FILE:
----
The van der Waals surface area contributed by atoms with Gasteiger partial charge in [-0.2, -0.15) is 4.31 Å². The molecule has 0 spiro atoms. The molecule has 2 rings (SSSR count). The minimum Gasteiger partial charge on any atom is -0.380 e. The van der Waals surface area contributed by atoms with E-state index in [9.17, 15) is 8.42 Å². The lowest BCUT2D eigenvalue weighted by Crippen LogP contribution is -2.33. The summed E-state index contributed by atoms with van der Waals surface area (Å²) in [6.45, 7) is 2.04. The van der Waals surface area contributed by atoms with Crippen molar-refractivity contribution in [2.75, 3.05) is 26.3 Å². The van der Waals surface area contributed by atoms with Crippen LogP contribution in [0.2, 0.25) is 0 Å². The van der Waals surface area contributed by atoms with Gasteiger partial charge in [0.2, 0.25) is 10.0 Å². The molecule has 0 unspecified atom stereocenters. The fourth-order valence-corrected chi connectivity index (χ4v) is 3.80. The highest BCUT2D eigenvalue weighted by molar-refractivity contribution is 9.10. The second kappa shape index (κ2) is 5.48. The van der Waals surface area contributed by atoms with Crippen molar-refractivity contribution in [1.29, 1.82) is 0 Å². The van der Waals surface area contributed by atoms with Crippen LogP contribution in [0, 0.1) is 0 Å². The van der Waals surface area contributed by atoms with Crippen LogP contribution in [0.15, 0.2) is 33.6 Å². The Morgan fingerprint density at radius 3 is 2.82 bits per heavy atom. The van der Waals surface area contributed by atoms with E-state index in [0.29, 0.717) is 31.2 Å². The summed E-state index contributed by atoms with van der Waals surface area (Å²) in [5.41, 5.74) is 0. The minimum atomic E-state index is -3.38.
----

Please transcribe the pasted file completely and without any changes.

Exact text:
The van der Waals surface area contributed by atoms with Gasteiger partial charge in [-0.2, -0.15) is 4.31 Å². The molecule has 0 spiro atoms. The molecule has 2 rings (SSSR count). The minimum Gasteiger partial charge on any atom is -0.380 e. The van der Waals surface area contributed by atoms with E-state index in [9.17, 15) is 8.42 Å². The lowest BCUT2D eigenvalue weighted by Crippen LogP contribution is -2.33. The summed E-state index contributed by atoms with van der Waals surface area (Å²) in [6.45, 7) is 2.04. The van der Waals surface area contributed by atoms with Crippen molar-refractivity contribution in [2.75, 3.05) is 26.3 Å². The van der Waals surface area contributed by atoms with Crippen LogP contribution in [0.2, 0.25) is 0 Å². The van der Waals surface area contributed by atoms with Gasteiger partial charge in [0.2, 0.25) is 10.0 Å². The molecule has 0 unspecified atom stereocenters. The fourth-order valence-corrected chi connectivity index (χ4v) is 3.80. The highest BCUT2D eigenvalue weighted by molar-refractivity contribution is 9.10. The second kappa shape index (κ2) is 5.48. The van der Waals surface area contributed by atoms with Crippen molar-refractivity contribution in [1.29, 1.82) is 0 Å². The van der Waals surface area contributed by atoms with Crippen LogP contribution in [0, 0.1) is 0 Å². The van der Waals surface area contributed by atoms with Crippen LogP contribution in [0.15, 0.2) is 33.6 Å². The Morgan fingerprint density at radius 3 is 2.82 bits per heavy atom. The van der Waals surface area contributed by atoms with E-state index in [0.29, 0.717) is 31.2 Å². The summed E-state index contributed by atoms with van der Waals surface area (Å²) in [5.41, 5.74) is 0. The minimum atomic E-state index is -3.38.